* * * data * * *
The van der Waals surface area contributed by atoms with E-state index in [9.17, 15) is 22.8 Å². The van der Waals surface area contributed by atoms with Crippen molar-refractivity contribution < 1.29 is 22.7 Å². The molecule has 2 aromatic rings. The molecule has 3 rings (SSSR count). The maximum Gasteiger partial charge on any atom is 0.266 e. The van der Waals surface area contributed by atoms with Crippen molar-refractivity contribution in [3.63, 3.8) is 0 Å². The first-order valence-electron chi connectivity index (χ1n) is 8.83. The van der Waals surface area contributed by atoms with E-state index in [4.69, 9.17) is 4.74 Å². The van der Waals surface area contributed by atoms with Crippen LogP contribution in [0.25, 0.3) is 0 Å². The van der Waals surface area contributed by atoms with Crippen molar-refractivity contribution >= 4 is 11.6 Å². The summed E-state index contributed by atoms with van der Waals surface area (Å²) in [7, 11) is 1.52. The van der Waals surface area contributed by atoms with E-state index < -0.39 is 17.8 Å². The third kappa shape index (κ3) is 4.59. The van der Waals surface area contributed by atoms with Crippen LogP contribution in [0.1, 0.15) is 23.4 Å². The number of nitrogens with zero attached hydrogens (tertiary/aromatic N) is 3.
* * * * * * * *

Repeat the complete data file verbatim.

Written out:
The van der Waals surface area contributed by atoms with E-state index in [9.17, 15) is 22.8 Å². The van der Waals surface area contributed by atoms with Crippen molar-refractivity contribution < 1.29 is 22.7 Å². The molecule has 2 aromatic rings. The molecule has 3 rings (SSSR count). The maximum Gasteiger partial charge on any atom is 0.266 e. The van der Waals surface area contributed by atoms with Crippen molar-refractivity contribution in [3.63, 3.8) is 0 Å². The first-order valence-electron chi connectivity index (χ1n) is 8.83. The van der Waals surface area contributed by atoms with E-state index in [4.69, 9.17) is 4.74 Å². The van der Waals surface area contributed by atoms with Crippen LogP contribution in [0.25, 0.3) is 0 Å². The van der Waals surface area contributed by atoms with Crippen molar-refractivity contribution >= 4 is 11.6 Å². The summed E-state index contributed by atoms with van der Waals surface area (Å²) in [7, 11) is 1.52. The van der Waals surface area contributed by atoms with E-state index < -0.39 is 17.8 Å². The third kappa shape index (κ3) is 4.59. The van der Waals surface area contributed by atoms with Crippen LogP contribution in [0.1, 0.15) is 23.4 Å². The number of nitrogens with zero attached hydrogens (tertiary/aromatic N) is 3.